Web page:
United Kingdom, London – 05-08-2019 (PRDistribution.com) — Most people have experienced temporary ringing in their ears, usually after attending a loud event. But did you know that chronic tinnitus – a buzzing, whooshing, ringing or rattling noise that doesn’t go away – affects about 1 in 10 people? It ranges in severity from mild and barely noticeable to intrusive and debilitating.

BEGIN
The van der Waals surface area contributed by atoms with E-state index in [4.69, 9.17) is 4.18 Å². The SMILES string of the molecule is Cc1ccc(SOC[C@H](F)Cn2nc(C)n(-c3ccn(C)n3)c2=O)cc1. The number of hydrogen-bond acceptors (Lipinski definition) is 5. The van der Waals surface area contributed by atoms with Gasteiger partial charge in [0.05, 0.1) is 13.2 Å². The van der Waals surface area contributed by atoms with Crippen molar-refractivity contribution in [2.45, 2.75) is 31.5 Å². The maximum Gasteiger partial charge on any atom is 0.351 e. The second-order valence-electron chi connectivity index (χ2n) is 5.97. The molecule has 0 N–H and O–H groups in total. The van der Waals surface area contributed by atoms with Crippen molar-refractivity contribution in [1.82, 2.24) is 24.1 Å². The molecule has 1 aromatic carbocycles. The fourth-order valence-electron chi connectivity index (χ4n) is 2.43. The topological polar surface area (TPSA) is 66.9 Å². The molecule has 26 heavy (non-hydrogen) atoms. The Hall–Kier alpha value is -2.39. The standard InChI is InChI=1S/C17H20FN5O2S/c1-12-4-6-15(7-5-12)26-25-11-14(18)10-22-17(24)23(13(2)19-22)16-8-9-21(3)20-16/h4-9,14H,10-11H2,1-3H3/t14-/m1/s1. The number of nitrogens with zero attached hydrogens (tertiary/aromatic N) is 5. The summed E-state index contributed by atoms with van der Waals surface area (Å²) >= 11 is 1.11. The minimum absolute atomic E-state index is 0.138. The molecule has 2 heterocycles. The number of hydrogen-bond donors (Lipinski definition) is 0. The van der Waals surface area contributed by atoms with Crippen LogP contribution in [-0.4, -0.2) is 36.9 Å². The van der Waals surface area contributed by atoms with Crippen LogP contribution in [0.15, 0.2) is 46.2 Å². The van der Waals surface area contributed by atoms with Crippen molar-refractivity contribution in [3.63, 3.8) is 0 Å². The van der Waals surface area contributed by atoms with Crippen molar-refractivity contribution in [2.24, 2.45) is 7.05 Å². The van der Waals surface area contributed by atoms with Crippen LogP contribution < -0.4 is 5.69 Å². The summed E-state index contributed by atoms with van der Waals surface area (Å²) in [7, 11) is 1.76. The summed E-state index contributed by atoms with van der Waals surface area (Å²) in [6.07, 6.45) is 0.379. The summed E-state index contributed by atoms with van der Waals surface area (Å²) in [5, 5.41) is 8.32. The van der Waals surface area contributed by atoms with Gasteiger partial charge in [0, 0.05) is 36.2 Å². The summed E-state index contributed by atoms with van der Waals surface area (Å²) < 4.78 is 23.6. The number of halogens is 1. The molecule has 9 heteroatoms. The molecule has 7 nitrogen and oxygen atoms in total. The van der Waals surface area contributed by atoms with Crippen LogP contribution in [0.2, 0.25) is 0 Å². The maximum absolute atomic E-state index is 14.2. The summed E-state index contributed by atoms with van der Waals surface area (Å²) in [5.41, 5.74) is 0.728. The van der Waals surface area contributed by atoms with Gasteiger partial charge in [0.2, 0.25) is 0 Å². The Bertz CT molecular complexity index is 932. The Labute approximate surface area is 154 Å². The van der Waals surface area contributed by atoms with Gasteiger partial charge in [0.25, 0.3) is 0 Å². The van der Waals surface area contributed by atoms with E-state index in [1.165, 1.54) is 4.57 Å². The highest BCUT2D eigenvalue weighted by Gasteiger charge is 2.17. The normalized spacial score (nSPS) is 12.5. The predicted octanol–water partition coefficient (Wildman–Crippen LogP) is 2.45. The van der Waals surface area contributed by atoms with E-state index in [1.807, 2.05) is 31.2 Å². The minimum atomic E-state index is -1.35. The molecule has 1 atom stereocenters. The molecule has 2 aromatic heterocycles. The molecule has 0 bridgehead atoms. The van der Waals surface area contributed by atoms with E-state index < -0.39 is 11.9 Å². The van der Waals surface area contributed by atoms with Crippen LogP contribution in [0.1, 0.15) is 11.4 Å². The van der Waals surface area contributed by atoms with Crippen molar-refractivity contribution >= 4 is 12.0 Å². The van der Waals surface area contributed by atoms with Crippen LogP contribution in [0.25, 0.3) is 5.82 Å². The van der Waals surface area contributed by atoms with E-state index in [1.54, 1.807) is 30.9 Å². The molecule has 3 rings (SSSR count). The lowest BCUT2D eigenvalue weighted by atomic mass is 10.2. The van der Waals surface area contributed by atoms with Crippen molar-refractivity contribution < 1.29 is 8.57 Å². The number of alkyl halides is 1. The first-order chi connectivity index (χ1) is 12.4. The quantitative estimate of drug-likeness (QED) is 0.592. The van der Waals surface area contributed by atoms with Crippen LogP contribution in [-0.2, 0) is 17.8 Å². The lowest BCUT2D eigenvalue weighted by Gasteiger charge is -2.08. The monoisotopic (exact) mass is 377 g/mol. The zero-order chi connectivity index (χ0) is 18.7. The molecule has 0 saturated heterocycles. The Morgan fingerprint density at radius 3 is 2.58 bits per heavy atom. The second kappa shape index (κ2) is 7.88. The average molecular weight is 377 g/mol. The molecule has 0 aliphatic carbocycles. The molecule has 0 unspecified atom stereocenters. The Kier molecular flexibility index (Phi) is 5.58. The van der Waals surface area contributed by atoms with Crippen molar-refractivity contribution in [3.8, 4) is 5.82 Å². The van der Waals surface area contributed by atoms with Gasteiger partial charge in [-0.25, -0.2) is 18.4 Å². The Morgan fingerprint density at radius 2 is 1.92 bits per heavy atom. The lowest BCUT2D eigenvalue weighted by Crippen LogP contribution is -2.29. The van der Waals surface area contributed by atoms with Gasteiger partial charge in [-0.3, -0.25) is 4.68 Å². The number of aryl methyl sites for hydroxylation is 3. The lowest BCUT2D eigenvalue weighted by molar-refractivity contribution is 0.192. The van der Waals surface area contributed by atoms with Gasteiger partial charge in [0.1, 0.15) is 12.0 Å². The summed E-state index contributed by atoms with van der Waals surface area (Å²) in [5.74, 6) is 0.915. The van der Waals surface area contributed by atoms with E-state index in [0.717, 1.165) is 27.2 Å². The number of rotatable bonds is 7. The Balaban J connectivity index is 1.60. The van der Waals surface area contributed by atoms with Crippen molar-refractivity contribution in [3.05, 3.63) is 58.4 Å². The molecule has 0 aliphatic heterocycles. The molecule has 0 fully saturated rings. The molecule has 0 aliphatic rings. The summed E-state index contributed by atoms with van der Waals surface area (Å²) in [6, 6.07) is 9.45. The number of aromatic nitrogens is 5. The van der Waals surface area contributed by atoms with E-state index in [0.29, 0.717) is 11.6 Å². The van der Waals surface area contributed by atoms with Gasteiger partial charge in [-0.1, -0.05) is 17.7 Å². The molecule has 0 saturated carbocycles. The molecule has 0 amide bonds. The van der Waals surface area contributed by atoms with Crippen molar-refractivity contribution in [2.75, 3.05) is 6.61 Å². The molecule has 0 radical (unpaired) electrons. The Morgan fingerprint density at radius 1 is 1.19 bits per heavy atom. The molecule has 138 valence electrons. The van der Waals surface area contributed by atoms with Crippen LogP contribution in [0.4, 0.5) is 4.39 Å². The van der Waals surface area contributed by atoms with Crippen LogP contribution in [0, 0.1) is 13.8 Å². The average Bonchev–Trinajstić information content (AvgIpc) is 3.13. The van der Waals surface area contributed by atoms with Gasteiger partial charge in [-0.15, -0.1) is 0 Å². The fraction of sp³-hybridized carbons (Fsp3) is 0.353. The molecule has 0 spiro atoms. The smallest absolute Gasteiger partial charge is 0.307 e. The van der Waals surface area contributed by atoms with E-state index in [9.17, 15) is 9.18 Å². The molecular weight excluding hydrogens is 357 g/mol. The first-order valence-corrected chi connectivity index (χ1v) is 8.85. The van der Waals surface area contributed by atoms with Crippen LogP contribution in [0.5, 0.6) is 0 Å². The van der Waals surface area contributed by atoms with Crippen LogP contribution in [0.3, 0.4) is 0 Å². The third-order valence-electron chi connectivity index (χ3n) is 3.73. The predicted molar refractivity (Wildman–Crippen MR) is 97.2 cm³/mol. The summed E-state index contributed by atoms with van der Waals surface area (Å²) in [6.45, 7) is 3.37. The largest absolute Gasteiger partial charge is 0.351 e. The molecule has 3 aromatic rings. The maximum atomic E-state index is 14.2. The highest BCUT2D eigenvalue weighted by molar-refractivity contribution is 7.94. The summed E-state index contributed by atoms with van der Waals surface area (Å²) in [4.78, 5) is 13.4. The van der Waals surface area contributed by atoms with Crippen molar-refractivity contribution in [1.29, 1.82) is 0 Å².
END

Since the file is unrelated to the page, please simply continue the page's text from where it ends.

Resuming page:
In spite of how common it is, awareness of the condition is low, even among health professionals. This leads to patients being bounced around the healthcare system or told by their doctors: “there’s nothing we can do, just learn to live with it.” But learning to live with it is not possible for everyone. And a cure seems far off yet.The newly published European clinical practice guidelines for tinnitus offer a systematic review of available treatments, as well as recommendations for healthcare professionals. Tinnitus Hub, a volunteer-based patient organization representing over 27,000 members of their online support community Tinnitus Talk, has reviewed the guidelines. The verdict is a mixed bag for tinnitus patients. The good news is a clear message that tinnitus patients should not get brushed off when they are suffering. It should be standard practice to get a referral to an ENT, who can search for underlying causes in the ear. Patients should also get their hearing tested, and if needed get hearing aids, which do in some cases resolve tinnitus. Where specialist counselling services are available, patients with severe tinnitus should get access to them. These clear directives will no doubt help some patients who would otherwise be left in the cold.However, the guidelines also tell us that there is no effective treatment yet that resolves tinnitus for the majority of patients. There are treatments on the market that have been claimed to reduce or eliminate tinnitus, such as certain drugs, sound therapies, or brain stimulation. But these are not substantiated by high quality evidence (yet). The only treatment that does have strong, high quality, evidence in its favour, Cognitive Behavioural Therapy (CBT), is a psychological intervention that helps patients cope with their tinnitus. However, it does not resolve the tinnitus itself, nor does it work for everyone. Ultimately, tinnitus patients who are severely bothered by their tinnitus need a solution that eliminates their tinnitus sound.New treatments are expected to come to market soon. For instance, the Irish healthcare company Neuromod will be launching its Lenire device that combines a sound stimulus to the ears with an electrical stimulus to the tongue. But their data is not published yet, and their launch date as yet unannounced – much to the dismay of the patient community. Tinnitus patients sorely need more research to test the safety and efficacy of existing treatments and make them more widely available. But also more research on the neurological and physiological mechanisms of tinnitus, which could point to pathways for the development of new, more effective treatments. Finding a cure for tinnitus would alleviate the suffering of millions around the world, who are tormented by constant noise. But there is also a clear economic imperative. A Dutch study estimates that tinnitus poses an economic burden of EUR 6.7 billion per year to the economy of the Netherlands. A similar study in the UK estimates the societal costs in the UK at GBP 2.7 billion per year. So it’s in everyone’s interest to find a solution to this pressing public health issue.
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